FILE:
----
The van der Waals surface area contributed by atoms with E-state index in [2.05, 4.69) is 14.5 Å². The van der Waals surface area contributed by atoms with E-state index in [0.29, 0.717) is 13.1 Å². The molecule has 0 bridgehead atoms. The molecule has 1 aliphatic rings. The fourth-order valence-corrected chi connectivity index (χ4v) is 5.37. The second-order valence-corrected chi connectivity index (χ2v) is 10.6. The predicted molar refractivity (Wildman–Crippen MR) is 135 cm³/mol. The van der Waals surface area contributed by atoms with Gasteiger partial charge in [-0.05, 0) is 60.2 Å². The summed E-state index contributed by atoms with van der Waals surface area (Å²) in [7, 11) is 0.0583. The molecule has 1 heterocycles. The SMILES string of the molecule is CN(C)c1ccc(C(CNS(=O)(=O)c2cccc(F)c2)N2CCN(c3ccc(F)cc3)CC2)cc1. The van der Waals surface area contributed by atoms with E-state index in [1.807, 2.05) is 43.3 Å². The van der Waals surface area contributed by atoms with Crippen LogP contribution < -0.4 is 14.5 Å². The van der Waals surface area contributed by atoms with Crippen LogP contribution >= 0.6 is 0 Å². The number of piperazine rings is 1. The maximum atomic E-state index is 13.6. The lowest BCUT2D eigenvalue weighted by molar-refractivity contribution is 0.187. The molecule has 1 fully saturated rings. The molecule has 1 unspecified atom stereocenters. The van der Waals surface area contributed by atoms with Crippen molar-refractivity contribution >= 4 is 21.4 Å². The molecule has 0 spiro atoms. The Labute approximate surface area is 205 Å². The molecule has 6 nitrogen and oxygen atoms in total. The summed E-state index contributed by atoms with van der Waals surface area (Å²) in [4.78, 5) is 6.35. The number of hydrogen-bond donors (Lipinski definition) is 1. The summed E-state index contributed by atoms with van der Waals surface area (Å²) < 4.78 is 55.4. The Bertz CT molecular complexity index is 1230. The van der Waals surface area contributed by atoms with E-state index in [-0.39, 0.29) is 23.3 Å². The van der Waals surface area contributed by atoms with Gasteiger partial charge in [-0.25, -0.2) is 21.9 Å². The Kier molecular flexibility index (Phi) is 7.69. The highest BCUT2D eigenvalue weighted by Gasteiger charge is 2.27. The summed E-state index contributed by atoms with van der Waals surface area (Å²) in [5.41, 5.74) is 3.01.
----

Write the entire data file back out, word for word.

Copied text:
The van der Waals surface area contributed by atoms with E-state index in [2.05, 4.69) is 14.5 Å². The van der Waals surface area contributed by atoms with E-state index in [0.29, 0.717) is 13.1 Å². The molecule has 0 bridgehead atoms. The molecule has 1 aliphatic rings. The fourth-order valence-corrected chi connectivity index (χ4v) is 5.37. The second-order valence-corrected chi connectivity index (χ2v) is 10.6. The predicted molar refractivity (Wildman–Crippen MR) is 135 cm³/mol. The van der Waals surface area contributed by atoms with Gasteiger partial charge in [-0.05, 0) is 60.2 Å². The summed E-state index contributed by atoms with van der Waals surface area (Å²) in [7, 11) is 0.0583. The molecule has 1 heterocycles. The SMILES string of the molecule is CN(C)c1ccc(C(CNS(=O)(=O)c2cccc(F)c2)N2CCN(c3ccc(F)cc3)CC2)cc1. The van der Waals surface area contributed by atoms with E-state index in [1.807, 2.05) is 43.3 Å². The van der Waals surface area contributed by atoms with Crippen LogP contribution < -0.4 is 14.5 Å². The van der Waals surface area contributed by atoms with Crippen LogP contribution >= 0.6 is 0 Å². The number of piperazine rings is 1. The maximum atomic E-state index is 13.6. The lowest BCUT2D eigenvalue weighted by molar-refractivity contribution is 0.187. The molecule has 1 fully saturated rings. The molecule has 1 unspecified atom stereocenters. The van der Waals surface area contributed by atoms with Crippen molar-refractivity contribution >= 4 is 21.4 Å². The molecule has 0 spiro atoms. The Labute approximate surface area is 205 Å². The molecule has 6 nitrogen and oxygen atoms in total. The summed E-state index contributed by atoms with van der Waals surface area (Å²) in [4.78, 5) is 6.35. The number of hydrogen-bond donors (Lipinski definition) is 1. The summed E-state index contributed by atoms with van der Waals surface area (Å²) < 4.78 is 55.4. The Bertz CT molecular complexity index is 1230. The van der Waals surface area contributed by atoms with E-state index in [-0.39, 0.29) is 23.3 Å². The van der Waals surface area contributed by atoms with Gasteiger partial charge in [-0.25, -0.2) is 21.9 Å². The Kier molecular flexibility index (Phi) is 7.69. The highest BCUT2D eigenvalue weighted by Gasteiger charge is 2.27. The summed E-state index contributed by atoms with van der Waals surface area (Å²) in [5.41, 5.74) is 3.01.